A miniature digital video teleconferencing camera 11, according to the preferred embodiment, is illustrated in FIGS. 3-7. The preferred embodiment camera 11 includes two main components: (1) a base housing 13 and (2) a lens housing 15. The lens housing 15 is pivotably attached to the base housing 13 by a hinge mechanism including first and second hinges 24. The hinges 24 include male hinge elements 56 and female hinge elements 54 (FIG. 8), preferably molded respectively into plastic molded exterior surfaces of the base and lens housings 13, 15 such that the two respective housings 13, 15 can be snapped together while preserving their pivotably mounted relationship. Such a built-in hinge mechanism may be referred to as an “inherent hinge.”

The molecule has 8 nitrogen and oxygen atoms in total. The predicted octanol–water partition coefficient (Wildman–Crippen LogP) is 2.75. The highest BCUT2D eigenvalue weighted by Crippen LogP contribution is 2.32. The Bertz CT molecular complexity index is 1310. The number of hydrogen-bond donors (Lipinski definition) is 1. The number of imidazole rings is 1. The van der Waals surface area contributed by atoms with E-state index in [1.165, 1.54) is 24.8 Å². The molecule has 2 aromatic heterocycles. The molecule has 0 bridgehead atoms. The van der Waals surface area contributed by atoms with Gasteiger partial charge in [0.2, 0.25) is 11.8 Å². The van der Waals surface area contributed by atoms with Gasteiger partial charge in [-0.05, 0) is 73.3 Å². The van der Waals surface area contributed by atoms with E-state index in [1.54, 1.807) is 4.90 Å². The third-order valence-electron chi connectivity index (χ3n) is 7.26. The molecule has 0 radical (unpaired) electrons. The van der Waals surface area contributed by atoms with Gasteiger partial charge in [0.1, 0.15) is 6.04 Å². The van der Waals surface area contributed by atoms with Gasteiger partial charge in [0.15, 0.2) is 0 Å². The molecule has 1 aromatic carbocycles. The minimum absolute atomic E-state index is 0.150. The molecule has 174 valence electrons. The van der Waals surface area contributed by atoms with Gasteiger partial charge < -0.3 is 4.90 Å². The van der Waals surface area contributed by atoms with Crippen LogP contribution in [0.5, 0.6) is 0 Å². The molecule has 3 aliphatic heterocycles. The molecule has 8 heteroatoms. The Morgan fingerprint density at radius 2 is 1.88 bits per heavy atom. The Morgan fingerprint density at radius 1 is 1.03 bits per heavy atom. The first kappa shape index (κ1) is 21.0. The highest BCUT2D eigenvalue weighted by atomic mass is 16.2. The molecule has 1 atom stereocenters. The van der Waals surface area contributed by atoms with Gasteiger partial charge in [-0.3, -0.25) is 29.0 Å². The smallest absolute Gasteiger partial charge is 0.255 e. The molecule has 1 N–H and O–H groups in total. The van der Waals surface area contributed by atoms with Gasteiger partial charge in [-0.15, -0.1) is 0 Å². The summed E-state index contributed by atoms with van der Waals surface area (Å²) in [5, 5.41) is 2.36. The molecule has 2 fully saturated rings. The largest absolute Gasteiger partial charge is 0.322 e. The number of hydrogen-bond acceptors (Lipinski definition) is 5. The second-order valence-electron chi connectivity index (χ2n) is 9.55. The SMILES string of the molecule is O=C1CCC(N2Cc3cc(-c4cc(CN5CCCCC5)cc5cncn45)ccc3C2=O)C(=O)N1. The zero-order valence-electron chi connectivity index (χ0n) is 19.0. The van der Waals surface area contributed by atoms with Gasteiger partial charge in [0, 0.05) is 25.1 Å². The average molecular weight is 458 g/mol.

The hinges 24 permit the camera housings 13, 15 to be flipped open in the direction of arrow 18 to an angle of up to 90 degrees, as shown in FIG. 3 and in the side view of FIG. 6. Thus, when opened, the camera profile is in two planes, horizontal and vertical. In the open state, the base housing 13 may rest on the top surface of a desktop computer monitor 16, while the lens housing 15 hangs over the upper bezel of the monitor 16, as further shown in FIG. 6. In this position, the lens housing 15 extends down a distance “A” of about one inch below the top edge of the computer display screen. Since most computer display screens have toolbars with icons occupying the top inch of the display screen, the lens housing 15 does not significantly impair the use of the screen.